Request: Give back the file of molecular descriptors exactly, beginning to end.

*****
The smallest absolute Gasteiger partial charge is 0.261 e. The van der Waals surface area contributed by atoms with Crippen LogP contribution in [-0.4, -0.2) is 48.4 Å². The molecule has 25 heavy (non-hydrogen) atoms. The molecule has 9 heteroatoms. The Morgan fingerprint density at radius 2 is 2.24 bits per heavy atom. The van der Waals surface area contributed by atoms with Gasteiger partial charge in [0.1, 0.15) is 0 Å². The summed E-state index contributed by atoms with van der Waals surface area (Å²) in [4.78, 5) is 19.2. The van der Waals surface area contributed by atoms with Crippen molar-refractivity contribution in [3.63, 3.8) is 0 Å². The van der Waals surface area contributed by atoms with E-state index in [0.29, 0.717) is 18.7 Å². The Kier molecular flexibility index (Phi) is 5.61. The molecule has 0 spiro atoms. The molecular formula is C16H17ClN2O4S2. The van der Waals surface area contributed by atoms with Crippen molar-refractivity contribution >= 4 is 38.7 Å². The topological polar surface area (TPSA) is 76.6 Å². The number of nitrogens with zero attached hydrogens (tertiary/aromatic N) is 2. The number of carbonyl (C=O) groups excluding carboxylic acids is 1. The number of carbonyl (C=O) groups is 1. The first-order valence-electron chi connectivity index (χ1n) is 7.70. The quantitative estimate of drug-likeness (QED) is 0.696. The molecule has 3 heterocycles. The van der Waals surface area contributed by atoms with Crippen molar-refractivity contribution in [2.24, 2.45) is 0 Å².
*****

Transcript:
The smallest absolute Gasteiger partial charge is 0.261 e. The van der Waals surface area contributed by atoms with Crippen LogP contribution in [-0.4, -0.2) is 48.4 Å². The molecule has 25 heavy (non-hydrogen) atoms. The molecule has 9 heteroatoms. The Morgan fingerprint density at radius 2 is 2.24 bits per heavy atom. The van der Waals surface area contributed by atoms with Gasteiger partial charge in [0.1, 0.15) is 0 Å². The summed E-state index contributed by atoms with van der Waals surface area (Å²) in [4.78, 5) is 19.2. The van der Waals surface area contributed by atoms with Crippen molar-refractivity contribution in [3.63, 3.8) is 0 Å². The van der Waals surface area contributed by atoms with E-state index in [0.29, 0.717) is 18.7 Å². The Kier molecular flexibility index (Phi) is 5.61. The molecule has 0 spiro atoms. The molecular formula is C16H17ClN2O4S2. The van der Waals surface area contributed by atoms with Crippen molar-refractivity contribution >= 4 is 38.7 Å². The topological polar surface area (TPSA) is 76.6 Å². The number of nitrogens with zero attached hydrogens (tertiary/aromatic N) is 2. The number of carbonyl (C=O) groups excluding carboxylic acids is 1. The number of carbonyl (C=O) groups is 1. The first-order valence-electron chi connectivity index (χ1n) is 7.70. The quantitative estimate of drug-likeness (QED) is 0.696. The molecule has 3 heterocycles. The van der Waals surface area contributed by atoms with Crippen molar-refractivity contribution in [2.24, 2.45) is 0 Å².